The technique opens the door to an entirely new way of investigating the Universe.
But this is not just about black holes…
Proving Einstein Right… Again!
Until now, we had no way in which to see beyond a certain point in the Universe. This is because much of the Universe that we theorise to be out there does not radiate any electromagnetic radiation in any form (whether gamma-rays or ultraviolet, visible light or radio waves) or emit any particles.
In effect, the early Universe is opaque, and it is impossible to see across space before 380,000 years after the Big Bang. At this point in time, the Universe had not cooled sufficiently to permit light to propagate.
Gravitational waves cannot be blocked or even deflected.
Unlike light or other particles, gravitational waves cannot be blocked or even deflected. They pass through matter unhindered.
Theoretically then, there ought to be background gravitational waves washing over towards us from the earliest moments of our fast-expanding Universe. This may well provide scientists with a free pass to explore cosmological phenomena that were previously out of bounds.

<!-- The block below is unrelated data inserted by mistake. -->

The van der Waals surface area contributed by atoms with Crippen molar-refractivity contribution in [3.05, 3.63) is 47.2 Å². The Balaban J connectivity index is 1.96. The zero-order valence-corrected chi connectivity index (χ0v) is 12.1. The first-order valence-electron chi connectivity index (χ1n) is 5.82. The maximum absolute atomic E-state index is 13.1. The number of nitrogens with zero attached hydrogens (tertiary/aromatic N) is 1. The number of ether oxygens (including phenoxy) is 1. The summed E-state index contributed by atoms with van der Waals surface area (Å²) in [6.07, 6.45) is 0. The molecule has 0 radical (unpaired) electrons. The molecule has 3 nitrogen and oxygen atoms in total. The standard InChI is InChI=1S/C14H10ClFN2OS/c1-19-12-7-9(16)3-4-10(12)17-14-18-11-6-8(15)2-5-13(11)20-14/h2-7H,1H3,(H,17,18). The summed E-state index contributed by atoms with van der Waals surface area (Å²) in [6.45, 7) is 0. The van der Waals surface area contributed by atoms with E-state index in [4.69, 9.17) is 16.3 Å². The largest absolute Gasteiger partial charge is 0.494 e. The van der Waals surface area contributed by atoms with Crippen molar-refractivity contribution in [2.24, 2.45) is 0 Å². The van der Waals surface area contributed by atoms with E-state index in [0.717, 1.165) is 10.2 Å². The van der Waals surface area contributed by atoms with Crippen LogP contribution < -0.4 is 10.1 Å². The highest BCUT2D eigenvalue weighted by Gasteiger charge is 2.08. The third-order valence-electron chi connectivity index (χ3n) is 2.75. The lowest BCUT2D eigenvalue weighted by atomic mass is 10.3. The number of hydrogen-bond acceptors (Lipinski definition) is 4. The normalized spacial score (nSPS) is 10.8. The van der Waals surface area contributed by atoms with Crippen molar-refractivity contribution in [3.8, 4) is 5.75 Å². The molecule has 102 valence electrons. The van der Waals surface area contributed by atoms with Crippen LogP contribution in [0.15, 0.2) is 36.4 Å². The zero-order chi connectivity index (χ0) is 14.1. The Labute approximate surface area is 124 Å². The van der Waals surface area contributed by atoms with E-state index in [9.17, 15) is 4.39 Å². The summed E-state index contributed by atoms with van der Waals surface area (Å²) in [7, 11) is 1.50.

A Dark Universe
We can now set out to explore this “dark” Universe.
We can now push back the frontiers of human astrophysical exploration and try to find out what happened right after the Big Bang.
Will there be a Nobel prize? That’s a dead cert.
But the LIGO Collaboration involved over 1000 researchers working across a variety of fields using a range of complex technologies worldwide. Who among the theorists and experimentalists will be deemed as having made the most significant contribution to that discovery?
Gravitational-Wave Observatories: What’s Next?
Future spaceborne gravitational-wave observatories may thus be able to detect the remnant signal that may bring us closer to understanding what happened at the very instant of the Big Bang, when time equals zero (t = 0).
What happened at time t = 0?
The two LIGO facilities will eventually operate in tandem with a third Italian lab, Virgo. All three setups will be recording future events together, but researchers will be able to use their different positions and signal timings to pinpoint more accurately the location of its original source in the Universe.
Still Einstein WAS wrong when he predicted that such a disturbance in the force could never be detected… You win some, you lose some.
So erm… Take that, Einstein!